Freshened-up Mercedes-Benz GLB debuts with electrified heart
GLB gets the same degree of changes inside and out as the GLA, but with the option of five or seven seats.
Compared to the GLA, it takes a keener eye to spot the GLB changes. Image: Mercedes-Benz
Showcased in 2019 somewhat cheekily billed as a mini-G-Class based on its slab-siding styling, Mercedes-Benz has unveiled the facelift GLB anticipated to come to South Africa later this year.
A model that has faced a number of delays in the local market, including a complete relaunch last year, the GLB premiers at the same time as its smaller sibling, the GLA, with both expected to return for another generation past 2025.
Once again based on the front-wheel-drive MFA2 platform, also used by the A-Class hatch and sedan, B-Class, CLA and CLA Shooting Brake, the GLB remains dimensionally unchanged, but like the GLA, receives a series of subtle mid-life changes inside and out.
In the case of the former, the grille has been restyled, the bumper altered and side graphics added to the shoulder line. Newly reworked LED taillight clusters, wheel sizes ranging from 17 to 20-inches, plus the same Spectral Blue Metallic paint option as the GLA rounds the exterior off.
Given that the GLB range doesn’t have a ‘45’ designated model despite the emergence of patent documents in 2020 suggesting otherwise, the AMG GLB 35 continues to top the range with its exterior tweaks mirroring that of the GLA 35.
Inside, the GLB benefits from the exact same changes as the GLA, although in this case, the steering wheel can be trimmed in either Artico man-made fibres or leather.
Seating is again provided for five or optionally for seven, the latter setup not extending to the AMG GLB 35.
Petrol, diesel and batteries
Taking a lead from the GLA, all of the GLB’s engine options, including that of the 35, is now supplemented by the 48-volt EQ Boost mild-hybrid system that adds an additional 10 kW for short bursts.
Unlike its sibling though, a plug-in hybrid model isn’t available. The same transmission choices do apply however,, namely a seven-speed or eight-speed dual-clutch depending on the model.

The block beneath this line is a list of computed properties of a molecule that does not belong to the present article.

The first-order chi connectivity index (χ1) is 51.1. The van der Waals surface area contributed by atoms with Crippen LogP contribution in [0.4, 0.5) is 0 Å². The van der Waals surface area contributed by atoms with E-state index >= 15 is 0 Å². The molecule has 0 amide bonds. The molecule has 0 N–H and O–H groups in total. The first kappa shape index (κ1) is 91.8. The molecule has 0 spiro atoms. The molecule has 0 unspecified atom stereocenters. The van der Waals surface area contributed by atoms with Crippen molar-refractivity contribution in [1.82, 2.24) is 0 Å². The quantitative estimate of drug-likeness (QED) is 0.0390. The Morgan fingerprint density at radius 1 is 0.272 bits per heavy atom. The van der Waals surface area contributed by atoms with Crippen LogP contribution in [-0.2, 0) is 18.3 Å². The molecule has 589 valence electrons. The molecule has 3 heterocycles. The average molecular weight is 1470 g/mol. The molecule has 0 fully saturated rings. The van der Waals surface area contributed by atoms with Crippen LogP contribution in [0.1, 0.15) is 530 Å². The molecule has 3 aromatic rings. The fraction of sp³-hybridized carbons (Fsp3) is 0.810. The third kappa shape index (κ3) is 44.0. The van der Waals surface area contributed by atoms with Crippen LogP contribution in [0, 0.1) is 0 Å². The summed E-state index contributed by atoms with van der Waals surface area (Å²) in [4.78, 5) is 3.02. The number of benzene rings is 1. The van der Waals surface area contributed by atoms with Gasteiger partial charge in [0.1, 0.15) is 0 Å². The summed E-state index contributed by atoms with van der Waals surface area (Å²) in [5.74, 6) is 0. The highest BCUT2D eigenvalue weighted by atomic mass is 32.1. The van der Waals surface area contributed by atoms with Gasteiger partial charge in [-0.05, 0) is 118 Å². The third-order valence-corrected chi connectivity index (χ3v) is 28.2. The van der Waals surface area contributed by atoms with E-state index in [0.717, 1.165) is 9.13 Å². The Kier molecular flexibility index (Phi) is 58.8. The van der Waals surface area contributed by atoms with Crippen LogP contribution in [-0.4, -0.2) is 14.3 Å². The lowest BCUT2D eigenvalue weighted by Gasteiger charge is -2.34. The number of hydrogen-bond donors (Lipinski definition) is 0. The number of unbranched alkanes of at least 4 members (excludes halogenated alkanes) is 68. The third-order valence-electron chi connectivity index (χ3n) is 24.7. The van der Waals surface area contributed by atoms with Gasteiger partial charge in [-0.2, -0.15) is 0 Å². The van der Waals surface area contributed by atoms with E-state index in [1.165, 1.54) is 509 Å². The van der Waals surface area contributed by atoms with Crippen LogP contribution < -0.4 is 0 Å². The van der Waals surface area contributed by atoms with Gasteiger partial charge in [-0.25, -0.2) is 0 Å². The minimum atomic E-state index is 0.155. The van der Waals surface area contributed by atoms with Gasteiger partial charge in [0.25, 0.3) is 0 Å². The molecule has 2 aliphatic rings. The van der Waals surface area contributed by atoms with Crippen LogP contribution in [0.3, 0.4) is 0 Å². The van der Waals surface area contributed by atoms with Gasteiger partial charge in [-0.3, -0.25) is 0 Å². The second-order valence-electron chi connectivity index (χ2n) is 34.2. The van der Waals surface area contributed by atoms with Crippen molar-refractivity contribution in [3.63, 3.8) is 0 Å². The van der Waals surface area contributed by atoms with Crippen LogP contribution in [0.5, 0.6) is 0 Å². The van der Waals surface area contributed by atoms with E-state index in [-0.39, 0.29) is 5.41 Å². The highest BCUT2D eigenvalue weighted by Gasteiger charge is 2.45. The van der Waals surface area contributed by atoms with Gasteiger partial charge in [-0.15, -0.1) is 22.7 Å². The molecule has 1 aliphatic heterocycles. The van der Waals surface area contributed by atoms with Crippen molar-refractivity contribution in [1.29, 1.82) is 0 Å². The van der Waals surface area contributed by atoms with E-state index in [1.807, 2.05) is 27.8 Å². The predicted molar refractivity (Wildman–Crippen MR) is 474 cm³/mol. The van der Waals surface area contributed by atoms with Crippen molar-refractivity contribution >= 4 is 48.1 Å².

On the power and torque fronts, the GLB 180 commences the range with 100kW/230Nm from its 1.3-litre turbo-petrol engine, which rises to 120kW/270Nm in the similarly engine GLB 200. As with the GLA, both these versions are front-wheel-drive only.
The higher-up GLA 220 and GLA 250 are, however, outfitted with Mercedes-Benz’s own 2.0-litre engine developing 140kW/300Nm in the former, and 165kW/350Nm in the latter. The all-paw gripping 4Matic system is standard fare.
On the diesel front, Benz’s 2.0-litre oil-burner has tweaked to deliver three different outputs; 85kW/280Nm in the front-wheel-drive only GLB 180d, 110kW/320Nm in the GLB 200d that comes with the 4Matic system as an option, and 140kW/400Nm in the 4Matic-equipped GLB 220d.
The mentioned GLB 35 completes the range with 225kW/400Nm from its 2.0-litre turbo-petrol, harnessed to the road through the AMG fettled eight-speed dual-clutch ‘box to all four wheels via the 4Matic+ system. Performance figures suggest a limited top speed of 250 km/h and 0-100 km/h in 5.5 seconds.
Unveiling still to be announced
Like the GLA, South African market availability for the GLB hasn’t yet been confirmed, though chances are that an announcement will be made by Mercedes-Benz South Africa in either in the second or third quarters of this year.
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